An appeal by Ayse Yozgat
Today’s trial day began with a deeply touching appeal by the mother of murder victim Halit Yozgat, Ayse Yozgat:
“My appeal is directed to Ms. Zschäpe. You are also a lady. I speak to you as mother of Halit Yozgat. I ask you to clear up all that has happened. Since you are a woman I believe that women understand each other. For the last seven years, I can only ever sleep two hours per night. …
I ask for elucidation. Please free me from these feelings. I often feel very affected. I don’t want you to take on others’ sins. Please always think of me when you go to bed. Think of the fact that I cannot sleep. Thank you.”
The rest of the trial day consisted of several reports by federal police officers on the investigations which severely incriminated accused Beate Zschäpe.
According to these reports, the videos claiming responsibility for the NSU’s murders contained photos which were taken immediately after the murders of Enver Şimşek, Süleyman Taşköprü and Abdurrahim Özüdoğru, before police, EMTs or other persons arrived at the crime scenes. This shows that the pictures were taken by the killers and later entered into the videos which Zschäpe sent to various addresses.
In the debris of the burnt down flat in the Frühlingsstraße, police found part of a map of Nuremberg in which the crime scene in the Scharrerstraße was marked, as well as a slip of paper with the address of the crime scene in Kassel and of radio frequencies used by police in Northern Hesse, i.e. the area around Kassel. This shows that the NSU murderers had the technical means to eavesdrop on police radio.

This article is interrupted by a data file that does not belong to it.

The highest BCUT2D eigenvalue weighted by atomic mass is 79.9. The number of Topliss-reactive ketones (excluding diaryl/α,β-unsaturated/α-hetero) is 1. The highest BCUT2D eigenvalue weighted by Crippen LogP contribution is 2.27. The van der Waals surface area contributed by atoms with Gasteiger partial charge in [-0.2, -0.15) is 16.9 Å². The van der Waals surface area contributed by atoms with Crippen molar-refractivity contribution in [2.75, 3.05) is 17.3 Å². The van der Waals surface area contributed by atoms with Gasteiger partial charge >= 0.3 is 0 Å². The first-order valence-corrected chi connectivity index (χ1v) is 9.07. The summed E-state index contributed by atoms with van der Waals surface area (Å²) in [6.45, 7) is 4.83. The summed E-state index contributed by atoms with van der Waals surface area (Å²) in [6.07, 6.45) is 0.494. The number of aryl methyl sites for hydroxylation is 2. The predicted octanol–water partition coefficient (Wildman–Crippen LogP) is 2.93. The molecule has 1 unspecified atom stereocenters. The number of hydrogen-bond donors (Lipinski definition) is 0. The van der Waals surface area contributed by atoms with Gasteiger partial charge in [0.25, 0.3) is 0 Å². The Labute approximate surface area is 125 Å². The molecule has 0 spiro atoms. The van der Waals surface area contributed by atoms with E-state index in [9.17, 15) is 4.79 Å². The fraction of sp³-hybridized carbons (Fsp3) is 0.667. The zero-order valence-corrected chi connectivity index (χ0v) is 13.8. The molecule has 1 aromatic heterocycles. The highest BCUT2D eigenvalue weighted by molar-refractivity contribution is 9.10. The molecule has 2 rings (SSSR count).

One piece of evidence that should prove particularly incriminating for Zschäpe is a cell phone with SIM card found in the Frühlingsstraße. A few hours before the murder of Theodoros Boulgarides in Munich, this phone was used by someone in the immediate vicinity to make a phone call to a public phone box in Zwickau. The phone was not used for everyday calls. In other words, Zschäpe called a dedicated phone from a phone box in order not to leave any traces – behavior which clearly shows that she was directly involved in the murders. Finally, police found Zschäpe’s finger prints on newspaper articles from the “Cologne Express” of 11 June 2004 regarding the Keupstraße bombing attack and of the “Tageszeitung” from Munich of 30 August 2001 regarding the murder of Habil Kılıç.
Finally, the court heard testimony from the husband of the witness from Dortmund who had stated that in April of 2006, she had seen Zschäpe together with Mundlos and Böhnhardt on a lot neighboring her house. The witness could not explain why his wife had only disclosed her knowledge to a victim’s counsel this year. He did, however, remember that he was sure to have recognized all three persons. In the end, his wife had felt that observations and conjectures were not enough to contact the police or go public. “There was no objective evidence, no proof. I was afraid to make a fool of myself.” This assessment may be considered peculiar, but his testimony seemed very authentic. It is not likely, however, to influence the credibility of his wife’s testimony.